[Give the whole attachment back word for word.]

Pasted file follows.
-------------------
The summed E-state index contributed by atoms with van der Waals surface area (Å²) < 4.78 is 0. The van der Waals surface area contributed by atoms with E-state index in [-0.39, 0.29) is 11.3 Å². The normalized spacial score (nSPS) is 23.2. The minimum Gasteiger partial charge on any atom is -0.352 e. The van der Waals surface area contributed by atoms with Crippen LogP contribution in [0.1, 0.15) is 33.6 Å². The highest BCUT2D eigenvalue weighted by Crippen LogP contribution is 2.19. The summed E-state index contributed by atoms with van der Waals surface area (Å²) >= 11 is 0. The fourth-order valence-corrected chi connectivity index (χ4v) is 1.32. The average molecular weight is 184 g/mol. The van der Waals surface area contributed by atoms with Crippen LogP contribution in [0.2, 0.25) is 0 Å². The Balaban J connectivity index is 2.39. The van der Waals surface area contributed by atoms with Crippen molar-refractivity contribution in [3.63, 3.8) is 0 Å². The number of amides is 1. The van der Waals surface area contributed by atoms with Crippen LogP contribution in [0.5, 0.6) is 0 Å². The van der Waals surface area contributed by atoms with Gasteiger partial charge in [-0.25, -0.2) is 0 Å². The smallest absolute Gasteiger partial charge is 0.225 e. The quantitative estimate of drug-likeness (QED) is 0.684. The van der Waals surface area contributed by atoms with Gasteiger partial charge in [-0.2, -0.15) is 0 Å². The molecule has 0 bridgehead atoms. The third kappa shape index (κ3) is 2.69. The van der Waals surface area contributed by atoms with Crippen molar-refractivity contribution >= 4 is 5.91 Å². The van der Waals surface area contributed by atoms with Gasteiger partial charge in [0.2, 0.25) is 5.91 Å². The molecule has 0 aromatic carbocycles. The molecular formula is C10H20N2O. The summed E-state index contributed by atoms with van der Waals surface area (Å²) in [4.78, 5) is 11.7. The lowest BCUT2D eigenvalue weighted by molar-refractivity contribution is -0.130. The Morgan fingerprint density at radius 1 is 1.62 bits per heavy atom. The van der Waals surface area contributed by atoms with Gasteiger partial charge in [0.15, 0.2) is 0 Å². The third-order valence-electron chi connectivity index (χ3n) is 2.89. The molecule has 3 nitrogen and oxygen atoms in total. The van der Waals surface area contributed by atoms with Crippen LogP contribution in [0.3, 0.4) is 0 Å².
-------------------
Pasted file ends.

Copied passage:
The summed E-state index contributed by atoms with van der Waals surface area (Å²) < 4.78 is 0. The van der Waals surface area contributed by atoms with E-state index in [-0.39, 0.29) is 11.3 Å². The normalized spacial score (nSPS) is 23.2. The minimum Gasteiger partial charge on any atom is -0.352 e. The van der Waals surface area contributed by atoms with Crippen LogP contribution in [0.1, 0.15) is 33.6 Å². The highest BCUT2D eigenvalue weighted by Crippen LogP contribution is 2.19. The summed E-state index contributed by atoms with van der Waals surface area (Å²) >= 11 is 0. The fourth-order valence-corrected chi connectivity index (χ4v) is 1.32. The average molecular weight is 184 g/mol. The van der Waals surface area contributed by atoms with Crippen LogP contribution in [0.2, 0.25) is 0 Å². The Balaban J connectivity index is 2.39. The van der Waals surface area contributed by atoms with Crippen molar-refractivity contribution in [3.63, 3.8) is 0 Å². The number of amides is 1. The van der Waals surface area contributed by atoms with Crippen LogP contribution in [0.5, 0.6) is 0 Å². The van der Waals surface area contributed by atoms with Gasteiger partial charge in [-0.25, -0.2) is 0 Å². The smallest absolute Gasteiger partial charge is 0.225 e. The quantitative estimate of drug-likeness (QED) is 0.684. The van der Waals surface area contributed by atoms with Gasteiger partial charge in [-0.2, -0.15) is 0 Å². The molecule has 0 bridgehead atoms. The third kappa shape index (κ3) is 2.69. The van der Waals surface area contributed by atoms with Crippen molar-refractivity contribution >= 4 is 5.91 Å². The van der Waals surface area contributed by atoms with Gasteiger partial charge in [0.2, 0.25) is 5.91 Å². The molecule has 0 aromatic carbocycles. The molecular formula is C10H20N2O. The summed E-state index contributed by atoms with van der Waals surface area (Å²) in [4.78, 5) is 11.7. The lowest BCUT2D eigenvalue weighted by molar-refractivity contribution is -0.130. The Morgan fingerprint density at radius 1 is 1.62 bits per heavy atom. The van der Waals surface area contributed by atoms with Gasteiger partial charge in [0.15, 0.2) is 0 Å². The third-order valence-electron chi connectivity index (χ3n) is 2.89. The molecule has 3 nitrogen and oxygen atoms in total. The van der Waals surface area contributed by atoms with Crippen LogP contribution in [0.3, 0.4) is 0 Å².